The parent that does not have custody of the children usually has to pay the parent with custody to help cover the costs of taking care of the children. Court Does
This is true for the father but the mother does not have to contribute to the children in the father’s custody. In fact the law doesn’t even recognize the children in the father’s custody when the woman is unemployed. This is just another way to encourage children to the women’s custody.
Law Says Parents have equal right to stay in their homes. Court Does
Once the custody is awarded, the house goes along.
The law expects adults to be self-sufficient and to look after their own needs to the best of their ability. Court Does
This is true for the man but not the women. The women can simply refuse to look for employment or retraining. The man will be forced to get employed and if unemployed even by way of retirement will have income imputed to continue to pay support.
If one parent has custody the other has access. Access is the right to spend time with a child. Court Does
Limits access. Even with access orders there is no enforcement for access as there is for support payments.
That the parent with custody has an obligation to keep the parent with access informed about matters such as the child’s school, doctor and daycare providers and must provide any information or reports requested by the parent with access, in the same way that they provide these for the parent with custody. Court Does
After 12 years I’m still waiting.
Judicial Discrimination: Custody judgements From Kevin Thompson’s book following are court arguments
used to discriminate against fathers.
THE PRIMARY CARETAKER ARGUMENT
The “primary caretaker” is a “Court-invented” label that does not exist in the intact family. In intact families, recognized by most as the optimal family unit, the parents are “co-caretakers.” Parenting responsibilities are shared equally with each parent contributing gender-specific influences that uniquely enhance the child’s physical, mental, and emotional development.
“ONE HOME BASE” ARGUMENT
A widely used argument to oppose joint physical custody is that children need one home base for continuity and routine. This argument revolves around the false notion that children need unvarying sameness above all else, to the exclusion of the other parent’s involvement if necessary. The classic refrain is that children will not be able to cope with two different caretakers and two different homes.
Yes, children need stability, but even more important are the need for consistency and predictability, or an awareness of what is to come. Children cope and adapt quite well with change when they know what to expect. Giving both parents equal parenting time with a consistent schedule contributes to continuity in the child’s life, not confusion.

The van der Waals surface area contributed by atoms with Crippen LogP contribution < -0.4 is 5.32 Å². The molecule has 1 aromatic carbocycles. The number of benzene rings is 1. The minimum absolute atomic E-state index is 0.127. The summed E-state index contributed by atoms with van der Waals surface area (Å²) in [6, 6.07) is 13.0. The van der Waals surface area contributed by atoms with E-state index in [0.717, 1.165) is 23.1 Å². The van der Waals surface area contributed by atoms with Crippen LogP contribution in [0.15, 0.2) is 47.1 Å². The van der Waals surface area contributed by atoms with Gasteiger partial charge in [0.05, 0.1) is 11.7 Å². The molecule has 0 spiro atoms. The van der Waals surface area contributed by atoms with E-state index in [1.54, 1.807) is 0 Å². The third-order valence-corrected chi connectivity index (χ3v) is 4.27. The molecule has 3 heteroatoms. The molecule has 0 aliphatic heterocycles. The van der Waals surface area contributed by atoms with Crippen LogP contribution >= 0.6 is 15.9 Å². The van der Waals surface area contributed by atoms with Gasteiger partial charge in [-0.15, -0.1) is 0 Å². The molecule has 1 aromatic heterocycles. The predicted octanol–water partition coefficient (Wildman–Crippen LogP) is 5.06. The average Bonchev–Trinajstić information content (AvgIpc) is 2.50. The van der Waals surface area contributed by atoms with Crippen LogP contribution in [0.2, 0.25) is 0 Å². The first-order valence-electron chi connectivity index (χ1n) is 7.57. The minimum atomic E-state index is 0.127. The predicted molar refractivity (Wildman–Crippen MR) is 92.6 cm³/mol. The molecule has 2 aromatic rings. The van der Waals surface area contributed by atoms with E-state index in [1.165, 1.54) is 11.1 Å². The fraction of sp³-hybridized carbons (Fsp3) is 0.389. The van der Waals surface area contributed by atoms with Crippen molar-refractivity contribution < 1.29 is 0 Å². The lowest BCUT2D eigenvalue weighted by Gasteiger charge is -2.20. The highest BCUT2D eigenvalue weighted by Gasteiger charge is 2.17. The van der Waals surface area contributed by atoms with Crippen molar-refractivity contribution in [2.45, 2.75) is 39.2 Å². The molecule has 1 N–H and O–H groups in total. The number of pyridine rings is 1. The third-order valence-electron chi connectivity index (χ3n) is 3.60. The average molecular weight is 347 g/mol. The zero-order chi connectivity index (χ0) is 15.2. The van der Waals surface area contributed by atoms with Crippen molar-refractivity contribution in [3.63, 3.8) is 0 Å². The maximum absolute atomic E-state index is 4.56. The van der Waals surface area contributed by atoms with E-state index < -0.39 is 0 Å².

Sacrificing the significant involvement of a father in a child’s life to accommodate the pie in the sky ideal of providing one home base for a child is insane.
The reality is that the child has two parents who do not live together. The court should have no higher priority than preserving the relationship with both parents because there is not a more powerful predictor of future well-being than the significant involvement of both parents in a child’s life.
Research and experience with infant day care, early pre-school, and other stable care-taking arrangements indicate that infants and toddlers readily adapt to such transitions and also sleep well, once familiarized. Indeed, a child also thrives socially, emotionally, and cognitively if the care-taking arrangements are predictable and if parents are both sensitive to the child’s physical and developmental needs (Lamb, 1998).
The evening and overnight periods with non-residential parents are especially important psychologically not only for infants, but for toddlers and young children as well. Evening and overnight periods provide opportunities for crucial social interactions and nurturing activities, including bathing, soothing hurts and anxieties, bedtime rituals, comforting in the middle of the night, and the reassurance and snuggling in the morning after awakening. These everyday activities promote and maintain trust and confidence in the parents while deepening and strengthening child-parent attachments (Emery, 1999).
*As child expert, Dr. Joan Kelly, points out, “Courts have overemphasized providing geographic stability of residence for the child at the expense of the more important emotional stability of regular time with each parent. It has been thoroughly shown, by work done in the last decade, that the problems associated with movement of children between homes are less than those created by removing one parent from day-to-day connections with a child.”
*In Wallerstein and Kelly’s book Surviving the Breakup: How Children and Parents Cope with Divorce, Basic Books, (1982). Instead, the courts exaggerate the effect of two home bases so that this MINOR inconvenience illogically outweighs the very real problems with sole custody to the mother.
“INABILITY TO COOPERATE” ARGUMENT